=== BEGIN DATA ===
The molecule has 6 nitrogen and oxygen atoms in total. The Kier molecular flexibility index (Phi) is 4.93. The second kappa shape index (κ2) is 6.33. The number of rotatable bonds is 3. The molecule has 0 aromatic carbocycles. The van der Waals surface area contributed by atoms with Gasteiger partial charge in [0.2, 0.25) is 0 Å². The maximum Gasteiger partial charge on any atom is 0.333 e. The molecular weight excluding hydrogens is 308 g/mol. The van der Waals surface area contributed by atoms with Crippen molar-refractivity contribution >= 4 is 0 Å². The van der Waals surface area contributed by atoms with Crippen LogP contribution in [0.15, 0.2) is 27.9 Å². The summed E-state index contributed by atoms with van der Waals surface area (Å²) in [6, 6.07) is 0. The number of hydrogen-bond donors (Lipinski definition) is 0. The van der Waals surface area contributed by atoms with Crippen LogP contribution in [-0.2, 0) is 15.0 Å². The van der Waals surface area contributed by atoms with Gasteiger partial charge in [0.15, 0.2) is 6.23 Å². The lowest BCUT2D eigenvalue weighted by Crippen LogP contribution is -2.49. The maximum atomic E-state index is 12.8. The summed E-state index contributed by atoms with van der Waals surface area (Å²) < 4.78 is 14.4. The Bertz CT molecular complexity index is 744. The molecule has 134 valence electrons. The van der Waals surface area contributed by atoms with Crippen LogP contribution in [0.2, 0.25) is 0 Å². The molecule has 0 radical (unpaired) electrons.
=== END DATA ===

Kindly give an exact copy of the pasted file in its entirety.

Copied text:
The molecule has 6 nitrogen and oxygen atoms in total. The Kier molecular flexibility index (Phi) is 4.93. The second kappa shape index (κ2) is 6.33. The number of rotatable bonds is 3. The molecule has 0 aromatic carbocycles. The van der Waals surface area contributed by atoms with Gasteiger partial charge in [0.2, 0.25) is 0 Å². The maximum Gasteiger partial charge on any atom is 0.333 e. The molecular weight excluding hydrogens is 308 g/mol. The van der Waals surface area contributed by atoms with Crippen molar-refractivity contribution >= 4 is 0 Å². The van der Waals surface area contributed by atoms with Crippen LogP contribution in [0.15, 0.2) is 27.9 Å². The summed E-state index contributed by atoms with van der Waals surface area (Å²) in [6, 6.07) is 0. The number of hydrogen-bond donors (Lipinski definition) is 0. The van der Waals surface area contributed by atoms with Crippen LogP contribution in [-0.2, 0) is 15.0 Å². The van der Waals surface area contributed by atoms with Gasteiger partial charge in [0.15, 0.2) is 6.23 Å². The lowest BCUT2D eigenvalue weighted by Crippen LogP contribution is -2.49. The maximum atomic E-state index is 12.8. The summed E-state index contributed by atoms with van der Waals surface area (Å²) < 4.78 is 14.4. The Bertz CT molecular complexity index is 744. The molecule has 134 valence electrons. The van der Waals surface area contributed by atoms with Crippen LogP contribution in [0.2, 0.25) is 0 Å². The molecule has 0 radical (unpaired) electrons.